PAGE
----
Graduation Year


Document Type




Degree Name

Doctor of Philosophy (Ph.D.)

Degree Granting Department

Curriculum and Instruction

Major Professor

Michael B. Sherry, Ph.D.

Committee Member

Janet Richards, Ph.D.

Committee Member

Patricia Jones, Ph.D.

Committee Member

Rebecca Burns, Ph.D.


academic coaching, hybrid teacher leader, teacher leader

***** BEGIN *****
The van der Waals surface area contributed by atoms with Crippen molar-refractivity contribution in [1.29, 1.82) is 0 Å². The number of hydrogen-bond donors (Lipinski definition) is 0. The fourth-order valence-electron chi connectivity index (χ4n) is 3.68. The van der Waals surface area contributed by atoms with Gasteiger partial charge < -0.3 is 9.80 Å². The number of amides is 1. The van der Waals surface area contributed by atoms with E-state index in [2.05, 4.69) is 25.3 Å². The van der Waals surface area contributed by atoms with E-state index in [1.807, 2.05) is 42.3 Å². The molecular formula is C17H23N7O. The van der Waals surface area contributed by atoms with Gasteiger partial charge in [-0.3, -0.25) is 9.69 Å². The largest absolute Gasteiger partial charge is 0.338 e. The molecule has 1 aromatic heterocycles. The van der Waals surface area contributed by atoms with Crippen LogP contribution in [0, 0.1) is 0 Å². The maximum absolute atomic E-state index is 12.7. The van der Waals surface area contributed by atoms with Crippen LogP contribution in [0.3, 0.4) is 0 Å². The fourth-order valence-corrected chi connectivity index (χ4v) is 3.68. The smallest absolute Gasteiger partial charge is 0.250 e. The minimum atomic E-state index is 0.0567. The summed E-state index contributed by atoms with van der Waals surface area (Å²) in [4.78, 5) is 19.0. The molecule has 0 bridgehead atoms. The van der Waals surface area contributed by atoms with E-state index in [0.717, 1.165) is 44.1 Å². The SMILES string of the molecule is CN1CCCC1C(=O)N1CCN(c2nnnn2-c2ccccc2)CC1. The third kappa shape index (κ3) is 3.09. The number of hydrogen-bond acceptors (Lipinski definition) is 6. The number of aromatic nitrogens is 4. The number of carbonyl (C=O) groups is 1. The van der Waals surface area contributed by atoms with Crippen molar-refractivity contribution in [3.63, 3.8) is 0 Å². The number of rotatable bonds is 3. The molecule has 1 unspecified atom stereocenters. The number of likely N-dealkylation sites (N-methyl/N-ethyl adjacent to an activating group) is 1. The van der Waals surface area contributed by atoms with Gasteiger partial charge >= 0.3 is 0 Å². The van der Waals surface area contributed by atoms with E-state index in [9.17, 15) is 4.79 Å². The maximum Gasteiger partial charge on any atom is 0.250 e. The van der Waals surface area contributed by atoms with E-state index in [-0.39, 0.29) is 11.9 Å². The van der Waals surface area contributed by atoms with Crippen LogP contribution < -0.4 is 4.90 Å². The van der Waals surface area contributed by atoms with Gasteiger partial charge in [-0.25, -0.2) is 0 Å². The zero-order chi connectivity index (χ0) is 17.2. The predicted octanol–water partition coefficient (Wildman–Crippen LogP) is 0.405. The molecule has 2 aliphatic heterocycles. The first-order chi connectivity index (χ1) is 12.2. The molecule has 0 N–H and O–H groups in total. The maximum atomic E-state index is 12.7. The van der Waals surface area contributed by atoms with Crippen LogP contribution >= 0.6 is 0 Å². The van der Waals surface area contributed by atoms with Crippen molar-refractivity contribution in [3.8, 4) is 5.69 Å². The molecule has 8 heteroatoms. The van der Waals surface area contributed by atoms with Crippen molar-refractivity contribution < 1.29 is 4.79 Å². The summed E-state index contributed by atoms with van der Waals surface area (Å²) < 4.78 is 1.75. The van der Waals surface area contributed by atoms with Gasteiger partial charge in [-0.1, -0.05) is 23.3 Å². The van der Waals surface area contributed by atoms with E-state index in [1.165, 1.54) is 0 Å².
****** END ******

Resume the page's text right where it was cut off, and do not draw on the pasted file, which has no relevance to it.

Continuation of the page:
Roles of Hybrid Teacher Leadership (HTL), positions which involve classroom teaching for part of the day and academic coaching, curriculum planning, department chair, or professional development responsibilities for the remainder of the day, are becoming more prevalent due to budgetary concerns and teacher shortages. This autoethnography analyzes the first year of my experience as a Hybrid Teacher Leader in a school district in the Southeastern United States to gain knowledge of my enactment of the role, the ways in which I can learn more about myself as an educator and an academic coach from my experiences in the role, and the ways in which others may learn from my journey. Data, in the form of email, calendar notations, journal entries, grades, classroom observation summaries, and evaluation instruments, have been used to compose vignettes to evoke memories not only of the events of the year, but the feelings and emotions experienced. Data analysis is conducted through the lenses of Role Theory, Holland et al.’s work with Cultural Identities in Figured Worlds, and Imposter Syndrome. The theme of isolation is prevalent throughout; recommendations to alleviate isolation are made for HTLs themselves, as well as for those who manage and train HTLs. The roles of classroom teacher and academic coach did not conflict as I had initially assumed; rather, it was a difference in my understanding of the principal’s role prescription which led me to make assumptions about my role and my performance. Further, my inability to see my role as a single figured world rather than a hybrid of the two separate worlds of classroom teaching and academic coaching, led to missed opportunities for success in all aspects of the role. In addition, my own high expectations for my performance, particularly in the teaching portion of the role, led to feelings of inadequacy which are a hallmark of Imposter Syndrome. These results suggest principals and potential HTLs should take the opportunity to discuss the role in depth during the interview process and should keep the lines of communication open to avoid disconnects between role prescriptions. Those who train HTLs should provide opportunities for HTLs to build community with one another—despite differences in school sites—to help mitigate isolation and provide assistance for those who are struggling. Hybrid Teacher Leaders should also be aware of the symptoms and effects of Imposter Syndrome and should reach out for any tool or method to communicate concerns and alleviate the isolation, which can exacerbate the problem.